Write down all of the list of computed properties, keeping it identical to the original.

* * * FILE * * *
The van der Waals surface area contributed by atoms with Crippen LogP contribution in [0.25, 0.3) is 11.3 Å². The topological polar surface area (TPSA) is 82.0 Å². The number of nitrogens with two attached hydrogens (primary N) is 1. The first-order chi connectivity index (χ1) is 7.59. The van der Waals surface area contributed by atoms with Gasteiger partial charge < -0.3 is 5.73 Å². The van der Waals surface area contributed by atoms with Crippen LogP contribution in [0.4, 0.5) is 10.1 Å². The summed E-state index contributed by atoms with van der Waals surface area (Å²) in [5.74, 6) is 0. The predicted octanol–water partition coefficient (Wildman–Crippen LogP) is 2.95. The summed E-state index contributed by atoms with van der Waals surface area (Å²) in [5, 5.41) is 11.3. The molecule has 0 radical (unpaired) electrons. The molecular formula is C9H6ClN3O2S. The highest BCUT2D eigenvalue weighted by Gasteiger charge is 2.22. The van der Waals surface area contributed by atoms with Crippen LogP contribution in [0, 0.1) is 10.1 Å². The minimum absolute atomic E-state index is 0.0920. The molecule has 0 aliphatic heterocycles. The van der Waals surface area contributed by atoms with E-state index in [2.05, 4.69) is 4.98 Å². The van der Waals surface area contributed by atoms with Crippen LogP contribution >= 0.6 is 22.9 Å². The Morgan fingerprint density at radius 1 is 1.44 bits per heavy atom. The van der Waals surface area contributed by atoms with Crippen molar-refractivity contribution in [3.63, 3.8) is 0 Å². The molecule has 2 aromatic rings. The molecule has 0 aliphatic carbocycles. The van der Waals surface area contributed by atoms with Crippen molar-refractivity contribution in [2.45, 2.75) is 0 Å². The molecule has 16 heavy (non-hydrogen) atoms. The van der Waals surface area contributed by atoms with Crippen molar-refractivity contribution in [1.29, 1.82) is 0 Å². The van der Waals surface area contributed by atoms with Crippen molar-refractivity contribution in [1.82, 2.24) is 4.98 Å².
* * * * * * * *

The van der Waals surface area contributed by atoms with Crippen LogP contribution in [0.25, 0.3) is 11.3 Å². The topological polar surface area (TPSA) is 82.0 Å². The number of nitrogens with two attached hydrogens (primary N) is 1. The first-order chi connectivity index (χ1) is 7.59. The van der Waals surface area contributed by atoms with Gasteiger partial charge < -0.3 is 5.73 Å². The van der Waals surface area contributed by atoms with Crippen LogP contribution in [0.4, 0.5) is 10.1 Å². The summed E-state index contributed by atoms with van der Waals surface area (Å²) in [5.74, 6) is 0. The predicted octanol–water partition coefficient (Wildman–Crippen LogP) is 2.95. The summed E-state index contributed by atoms with van der Waals surface area (Å²) in [5, 5.41) is 11.3. The molecule has 0 radical (unpaired) electrons. The molecular formula is C9H6ClN3O2S. The highest BCUT2D eigenvalue weighted by Gasteiger charge is 2.22. The van der Waals surface area contributed by atoms with Crippen LogP contribution in [0, 0.1) is 10.1 Å². The minimum absolute atomic E-state index is 0.0920. The molecule has 0 aliphatic heterocycles. The van der Waals surface area contributed by atoms with E-state index in [2.05, 4.69) is 4.98 Å². The van der Waals surface area contributed by atoms with Crippen LogP contribution >= 0.6 is 22.9 Å². The Morgan fingerprint density at radius 1 is 1.44 bits per heavy atom. The van der Waals surface area contributed by atoms with Crippen molar-refractivity contribution in [3.63, 3.8) is 0 Å². The molecule has 2 aromatic rings. The molecule has 0 aliphatic carbocycles. The van der Waals surface area contributed by atoms with Crippen molar-refractivity contribution in [2.45, 2.75) is 0 Å². The molecule has 16 heavy (non-hydrogen) atoms. The van der Waals surface area contributed by atoms with Crippen molar-refractivity contribution in [1.29, 1.82) is 0 Å². The van der Waals surface area contributed by atoms with Crippen molar-refractivity contribution in [1.82, 2.24) is 4.98 Å².